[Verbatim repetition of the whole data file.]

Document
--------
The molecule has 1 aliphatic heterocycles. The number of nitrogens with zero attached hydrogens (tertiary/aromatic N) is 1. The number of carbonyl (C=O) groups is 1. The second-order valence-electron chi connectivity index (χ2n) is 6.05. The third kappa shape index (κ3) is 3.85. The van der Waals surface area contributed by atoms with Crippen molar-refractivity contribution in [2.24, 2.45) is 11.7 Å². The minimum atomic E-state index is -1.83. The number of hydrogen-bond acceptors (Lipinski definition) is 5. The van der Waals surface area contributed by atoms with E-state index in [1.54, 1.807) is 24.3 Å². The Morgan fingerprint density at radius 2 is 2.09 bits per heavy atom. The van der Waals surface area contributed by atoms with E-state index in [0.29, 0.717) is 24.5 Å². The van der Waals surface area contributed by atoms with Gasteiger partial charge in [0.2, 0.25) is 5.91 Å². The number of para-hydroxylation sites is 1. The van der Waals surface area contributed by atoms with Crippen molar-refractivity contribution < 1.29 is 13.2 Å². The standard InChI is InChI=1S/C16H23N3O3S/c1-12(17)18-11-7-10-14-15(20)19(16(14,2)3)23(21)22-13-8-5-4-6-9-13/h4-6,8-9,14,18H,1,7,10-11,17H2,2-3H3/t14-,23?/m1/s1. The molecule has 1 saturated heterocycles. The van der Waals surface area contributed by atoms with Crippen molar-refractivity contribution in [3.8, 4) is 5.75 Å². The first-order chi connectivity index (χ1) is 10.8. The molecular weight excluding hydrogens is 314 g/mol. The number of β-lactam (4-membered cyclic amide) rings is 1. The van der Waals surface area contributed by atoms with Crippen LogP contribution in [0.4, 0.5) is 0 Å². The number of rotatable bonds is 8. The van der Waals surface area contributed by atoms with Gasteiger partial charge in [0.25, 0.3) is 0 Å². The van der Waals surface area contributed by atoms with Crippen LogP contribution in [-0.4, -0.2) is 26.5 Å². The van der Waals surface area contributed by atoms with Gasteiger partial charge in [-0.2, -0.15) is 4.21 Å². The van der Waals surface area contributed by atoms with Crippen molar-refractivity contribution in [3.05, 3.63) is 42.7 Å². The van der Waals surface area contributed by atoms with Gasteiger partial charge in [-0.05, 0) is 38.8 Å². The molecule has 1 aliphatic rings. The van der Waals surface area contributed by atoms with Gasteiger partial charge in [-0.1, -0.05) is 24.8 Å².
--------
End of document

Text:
The molecule has 1 aliphatic heterocycles. The number of nitrogens with zero attached hydrogens (tertiary/aromatic N) is 1. The number of carbonyl (C=O) groups is 1. The second-order valence-electron chi connectivity index (χ2n) is 6.05. The third kappa shape index (κ3) is 3.85. The van der Waals surface area contributed by atoms with Crippen molar-refractivity contribution in [2.24, 2.45) is 11.7 Å². The minimum atomic E-state index is -1.83. The number of hydrogen-bond acceptors (Lipinski definition) is 5. The van der Waals surface area contributed by atoms with E-state index in [1.54, 1.807) is 24.3 Å². The Morgan fingerprint density at radius 2 is 2.09 bits per heavy atom. The van der Waals surface area contributed by atoms with E-state index in [0.29, 0.717) is 24.5 Å². The van der Waals surface area contributed by atoms with Gasteiger partial charge in [0.2, 0.25) is 5.91 Å². The number of para-hydroxylation sites is 1. The van der Waals surface area contributed by atoms with Crippen molar-refractivity contribution < 1.29 is 13.2 Å². The standard InChI is InChI=1S/C16H23N3O3S/c1-12(17)18-11-7-10-14-15(20)19(16(14,2)3)23(21)22-13-8-5-4-6-9-13/h4-6,8-9,14,18H,1,7,10-11,17H2,2-3H3/t14-,23?/m1/s1. The molecule has 1 saturated heterocycles. The van der Waals surface area contributed by atoms with Crippen molar-refractivity contribution in [3.8, 4) is 5.75 Å². The first-order chi connectivity index (χ1) is 10.8. The molecular weight excluding hydrogens is 314 g/mol. The number of β-lactam (4-membered cyclic amide) rings is 1. The van der Waals surface area contributed by atoms with Crippen LogP contribution in [0.4, 0.5) is 0 Å². The number of rotatable bonds is 8. The van der Waals surface area contributed by atoms with Gasteiger partial charge in [0.25, 0.3) is 0 Å². The van der Waals surface area contributed by atoms with Crippen LogP contribution in [-0.4, -0.2) is 26.5 Å². The van der Waals surface area contributed by atoms with Gasteiger partial charge in [-0.2, -0.15) is 4.21 Å². The van der Waals surface area contributed by atoms with Crippen molar-refractivity contribution in [3.05, 3.63) is 42.7 Å². The van der Waals surface area contributed by atoms with Gasteiger partial charge in [-0.05, 0) is 38.8 Å². The molecule has 1 aliphatic rings. The van der Waals surface area contributed by atoms with Gasteiger partial charge in [-0.1, -0.05) is 24.8 Å².